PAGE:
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CMB turns bearish on panamax boxships, sends 12-year-old twins for scrap

October 18th, 2016 Sam Chambers Containers, Europe 0 comments

Belgium’s Bocimar has turned bearish about prospects for panamax container vessels, becoming the latest owner to scrap 12-year-old boxships.

The Compagnie Maritime Belge (CMB) affiliate had teamed up with US private equity interests early last year to buy up cheap panamax tonnage, but with rates sliding fast this year for this segment the Belgian outfit looks like it has had a change of heart on the future of panamaxes. The Bear Hunter and the Bull Hunter, both 4,800 teu ships built in 2004, which Bocimar, controlled by the Saverys family, bought from Japanese interests in January last year, have been sent for scrap. The price of $300 per ldt was among the highest achieved for any ship sent for scrap in the past couple of weeks.

Panamax boxships have been sent en masse for scrapping this year as rates for this ship size in particular have faded away. The youngest ship to date has been the ten-year-old Viktoria Wulff.

A report by BIMCO at the end of June highlighted how the panamax segment had seen 150,863 teu of scrapping in the first six months, the same volume as in the previous 18 months through to end December 2015.

Time charter rates for the panamax segment went down from the monthly average of $15,800 per day in March 2015 to a monthly average of $5,755 per day in July 2016, a drop of 63.5%.

“The expansion of the Panama Canal backs up the shift away from the segment of panamax ships which have a maximum beam of 32 metres, putting them in line for demolition,” BIMCO chief analyst Peter Sand noted in the report.



Shipowners warned on risks of carrying lithium-ion batteries

October 18th, 2016 Sam Chambers Containers, Finance and Insurance, Operations 1 comments

The Standard Club is warning shipowners to be carerful when transporting lithium-ion batteries in the wake of widespread reports of many Samsung Galaxy Note 7 phones self-igniting.

“The exposure to members arising from carriage of these batteries is potentially wide and includes claims in respect of damage to cargo and hull by fire, personal injury, deviation, storage and disposal costs, pollution, salvage or even wreck removal,” the P&I club noted in an alert to members.

Lithium-ion batteries are classified as Class 9 goods (under UN numbers 3480 and 3481) in the International Maritime Dangerous Goods (IMDG) Code due to the dual hazard properties associated with their chemical and electrical content:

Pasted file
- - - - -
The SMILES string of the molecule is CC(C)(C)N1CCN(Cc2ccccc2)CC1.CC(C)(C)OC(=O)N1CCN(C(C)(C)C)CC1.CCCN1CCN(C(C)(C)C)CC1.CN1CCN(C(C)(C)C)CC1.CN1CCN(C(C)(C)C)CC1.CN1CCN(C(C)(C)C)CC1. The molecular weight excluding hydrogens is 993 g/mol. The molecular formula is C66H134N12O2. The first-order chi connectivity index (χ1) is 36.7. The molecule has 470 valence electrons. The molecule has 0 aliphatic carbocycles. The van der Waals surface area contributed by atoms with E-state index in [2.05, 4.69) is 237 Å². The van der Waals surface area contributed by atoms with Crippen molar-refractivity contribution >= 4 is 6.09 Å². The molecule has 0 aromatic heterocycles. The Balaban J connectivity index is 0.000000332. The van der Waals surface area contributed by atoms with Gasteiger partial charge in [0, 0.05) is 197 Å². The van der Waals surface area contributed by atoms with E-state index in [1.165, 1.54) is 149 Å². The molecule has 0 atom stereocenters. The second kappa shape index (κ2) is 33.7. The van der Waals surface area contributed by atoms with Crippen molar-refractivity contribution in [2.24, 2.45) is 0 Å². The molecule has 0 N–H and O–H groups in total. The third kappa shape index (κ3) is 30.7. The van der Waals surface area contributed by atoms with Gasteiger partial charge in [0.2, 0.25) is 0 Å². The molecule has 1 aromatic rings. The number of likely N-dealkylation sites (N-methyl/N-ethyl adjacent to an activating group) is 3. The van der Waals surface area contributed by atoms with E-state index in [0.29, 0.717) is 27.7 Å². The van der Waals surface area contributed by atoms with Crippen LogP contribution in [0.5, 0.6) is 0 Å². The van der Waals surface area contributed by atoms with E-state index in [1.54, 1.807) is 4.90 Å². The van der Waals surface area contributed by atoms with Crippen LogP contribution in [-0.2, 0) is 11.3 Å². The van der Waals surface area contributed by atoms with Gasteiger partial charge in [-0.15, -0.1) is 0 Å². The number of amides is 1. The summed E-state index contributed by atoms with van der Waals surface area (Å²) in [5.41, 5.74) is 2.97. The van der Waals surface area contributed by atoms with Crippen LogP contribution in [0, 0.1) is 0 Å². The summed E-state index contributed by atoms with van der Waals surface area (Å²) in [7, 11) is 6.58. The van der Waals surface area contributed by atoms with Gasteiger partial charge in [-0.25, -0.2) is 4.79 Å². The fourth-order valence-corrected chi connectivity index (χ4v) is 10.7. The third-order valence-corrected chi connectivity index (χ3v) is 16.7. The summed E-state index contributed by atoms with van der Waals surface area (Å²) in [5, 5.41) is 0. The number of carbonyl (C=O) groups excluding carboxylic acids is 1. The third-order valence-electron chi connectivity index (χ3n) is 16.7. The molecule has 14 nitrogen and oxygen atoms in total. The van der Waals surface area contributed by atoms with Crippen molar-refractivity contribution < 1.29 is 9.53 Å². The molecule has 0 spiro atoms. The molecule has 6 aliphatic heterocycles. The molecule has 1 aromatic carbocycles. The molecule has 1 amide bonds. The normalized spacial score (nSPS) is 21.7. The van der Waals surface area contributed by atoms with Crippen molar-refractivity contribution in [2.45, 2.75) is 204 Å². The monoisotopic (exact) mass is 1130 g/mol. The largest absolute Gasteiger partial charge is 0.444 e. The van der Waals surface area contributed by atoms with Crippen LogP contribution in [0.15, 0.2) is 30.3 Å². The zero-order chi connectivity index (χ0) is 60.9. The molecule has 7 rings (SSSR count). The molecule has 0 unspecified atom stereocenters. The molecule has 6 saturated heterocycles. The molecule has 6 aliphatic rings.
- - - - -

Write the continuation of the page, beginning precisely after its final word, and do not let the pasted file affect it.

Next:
The IMDG Code expressly cautions that “electrical lithium batteries may cause fire due to an explosive rupture of the body caused by improper construction or reaction with contaminants”.

Pursuant to the IMDG Code, shippers are obliged to furnish a vessel with a completed Dangerous Good (DG) cargo declaration.

Additionally, each vessel has a Document of Compliance (DOC) for dangerous cargo which indicates where the batteries can be safely stowed on board. To ensure full compliance during a particular voyage, the classification, packaging and stowage of dangerous goods is governed by laws of the flag state, the countries of the load and discharge ports as well as the laws of any country which the vessel enters while in transit.

The Standard Club said anyone agreeing to carry this cargo are recommended to comply with the following additional precautions:

• Container inspection (for sealed and unsealed packages) be carried out to ensure conformance with the instructions (P903, P908, P909, LP903 and LP904) of the IMDG Code; and

• In the case of used and recalled batteries being shipped, to obtain confirmation in writing from the shippers that the batteries have been discharged to 0% before shipment.

Used batteries may also be considered as hazardous waste. The shipper is obliged to provide a written declaration to the carrier if in fact the batteries are not considered waste, failing which the carrier runs the risk of the batteries being treated as ‘waste cargo’ pursuant to the guidelines set out in the Basel Convention. The consequence of this may include the batteries being rejected at the discharge port because the cargo was misdeclared.

In such cases, it is not unusual to hear of the shipper/consignee abandoning the cargo and leaving the carrier to bear the storage and disposal costs. Usually, returning the cargo to the load port is not a practical or commercially viable option for the carrier.

The club recommends that members insist that the shipper provides evidence of written consent from the authorities in the place of export, import and transit in accordance with the provisions of the Basel Convention before agreeing to carry the batteries.

Most contracts of carriage evidenced by the bills of lading provide for some form of indemnity in favour of the carrier in respect of the carriage of dangerous cargo. Shipowners should review and ensure strict compliance with the provisions of the indemnity clause when agreeing to carry the batteries in order not to waive or compromise its rights of recourse against the cargo interests by way of the indemnity, the club suggested. Alternatively, if an owner has sufficient commercial bargaining power, it may insist on provision of security by way of a bank guarantee or letter of indemnity from a creditworthy charterer/ shipper or consignee.

“Provided that carriage of the batteries complies with all of the above mentioned requirements imposed by the applicable law(s) and international conventions, club cover remains in place. Conversely, the member’s failure to comply with the provisions of the applicable regimes and the guidelines may compromise member’s cover,” Standard stressed.

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